4. I think you are right, Josh, and I've been trying to ask more higher belts lately. I should say that Conan and a few other seniors have always been willing to grapple with me when they're free, so I really have nothing to complain about. I also know that half the time people aren't sure if I'm sitting out because of injury or not, and it's up to me to let them know I'm on the dance card.And I think you are definitely more of a challenge than the average person at your level :)

  5. I believe this etiquette is reflected in the tradition. A person would wait for days or weeks in hopes of gaining entrance to a school while being told to go away. If let in, you would clean. If you act "correct", they would teach you. I do not think this test goes away. If you don't act correctly, you could simply be given minimal attention causing you to leave or to have better character in order to gain that attention. The senior has earned the right and the knowledge to be the choosers. It is the duty of everyone in the dojo to help anyone whom is their junior. Older siblings must look after the younger, this is no different. adults vs. kids. Also, you must earn that attention. As a senior you are a role model. The juniors attempt to replicate your everything, to an extent. Are you teaching selfishness? Did your seniors teach you that?Joe-Jitsu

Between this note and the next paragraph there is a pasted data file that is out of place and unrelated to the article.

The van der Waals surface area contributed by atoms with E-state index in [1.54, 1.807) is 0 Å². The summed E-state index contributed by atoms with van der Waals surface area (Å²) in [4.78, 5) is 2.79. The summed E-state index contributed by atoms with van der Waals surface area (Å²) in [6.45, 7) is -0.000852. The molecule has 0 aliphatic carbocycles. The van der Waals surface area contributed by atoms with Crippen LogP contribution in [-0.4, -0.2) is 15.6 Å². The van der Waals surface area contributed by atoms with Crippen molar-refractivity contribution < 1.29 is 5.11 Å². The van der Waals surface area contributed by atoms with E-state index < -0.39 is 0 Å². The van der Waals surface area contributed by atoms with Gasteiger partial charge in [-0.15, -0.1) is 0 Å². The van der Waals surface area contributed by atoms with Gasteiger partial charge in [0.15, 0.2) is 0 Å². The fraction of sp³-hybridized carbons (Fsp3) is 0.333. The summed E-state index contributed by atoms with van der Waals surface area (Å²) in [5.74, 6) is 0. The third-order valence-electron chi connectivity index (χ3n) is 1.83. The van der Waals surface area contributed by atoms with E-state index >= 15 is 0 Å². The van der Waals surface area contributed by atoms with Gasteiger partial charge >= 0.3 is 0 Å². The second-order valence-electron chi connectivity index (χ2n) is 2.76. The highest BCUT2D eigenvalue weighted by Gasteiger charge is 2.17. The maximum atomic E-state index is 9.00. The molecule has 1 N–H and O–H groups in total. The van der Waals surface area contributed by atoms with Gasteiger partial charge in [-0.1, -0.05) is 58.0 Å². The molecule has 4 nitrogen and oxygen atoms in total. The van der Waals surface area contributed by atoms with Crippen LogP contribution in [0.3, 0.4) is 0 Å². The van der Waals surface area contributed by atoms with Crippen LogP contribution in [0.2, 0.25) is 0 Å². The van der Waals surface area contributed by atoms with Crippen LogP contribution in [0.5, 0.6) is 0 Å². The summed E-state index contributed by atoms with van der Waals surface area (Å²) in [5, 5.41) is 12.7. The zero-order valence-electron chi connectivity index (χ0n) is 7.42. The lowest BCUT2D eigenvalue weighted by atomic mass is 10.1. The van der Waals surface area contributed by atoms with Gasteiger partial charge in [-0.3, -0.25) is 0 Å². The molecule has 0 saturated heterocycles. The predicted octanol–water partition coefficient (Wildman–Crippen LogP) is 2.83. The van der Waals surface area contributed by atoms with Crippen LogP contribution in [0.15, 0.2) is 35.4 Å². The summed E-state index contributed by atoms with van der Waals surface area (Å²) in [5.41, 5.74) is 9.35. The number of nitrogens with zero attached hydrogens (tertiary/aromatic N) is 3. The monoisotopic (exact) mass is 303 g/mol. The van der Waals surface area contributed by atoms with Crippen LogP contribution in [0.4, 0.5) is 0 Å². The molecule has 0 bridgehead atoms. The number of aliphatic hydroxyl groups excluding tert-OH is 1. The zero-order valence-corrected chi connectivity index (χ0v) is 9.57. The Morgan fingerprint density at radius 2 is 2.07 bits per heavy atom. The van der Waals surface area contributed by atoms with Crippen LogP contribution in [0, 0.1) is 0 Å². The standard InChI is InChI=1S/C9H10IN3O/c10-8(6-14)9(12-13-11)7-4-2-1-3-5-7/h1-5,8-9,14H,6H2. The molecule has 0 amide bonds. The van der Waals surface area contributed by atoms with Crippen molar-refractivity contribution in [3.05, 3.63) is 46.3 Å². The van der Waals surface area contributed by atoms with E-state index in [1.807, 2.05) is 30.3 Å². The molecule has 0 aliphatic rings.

6. i suspected Mike had some previous training. He had a white belt with that black part on the end of it. Plus, when he stretched, he was close to putting his foot behind his head. i hope he sticks around.

  7. Thank you for the input, Mr. Etiquette Policeman ;) Ken, the black part on the end of the belt is where BJJ people put their stripes. Mike said he would be here for at least a year :)

  8. Hey Joe, I think you are taking my use of "selfish" out of context. I'm not telling her to be ultimately selfish but put herself out there more and let people know she wants to roll. Like Gina stated people don't always know if she is healthy or willing to roll with them.It seems there is also a contradiction in what you say. The senior has earned the right to choose. In essence they have the right to be selfish? Personally I think coaches and masters give the most attention to students that are excited, hard working, hunger for knowledge, and are willing to get in there and try their best. I'm sure each dojo has it's own spoken and unspoken ethics to follow and we must adapt to them. Also, I think you watch too many Kung-fu movies or Fight Club.

  9. I'm not going to try to speak for Joe, but I will say that everything he said was taught to him by his seniors at the dojo, so maybe they're the one who watch too many kung fu movies ;)

  10. I do have a couple more thoughts on this…"It seems there is also a contradiction in what you say. The senior has earned the right to choose. In essence they have the right to be selfish?"I think what Joe should have said is the senior has earned the knowledge to choose. In essence, they know who should be partnered up with who, so their choosing usually reflects their desire to make sure everyone is safe and working with an appropriate partner.Although they do have first choice, our black belts in Karate rarely work with each other in class. They are not selfish when they choose, quite the opposite.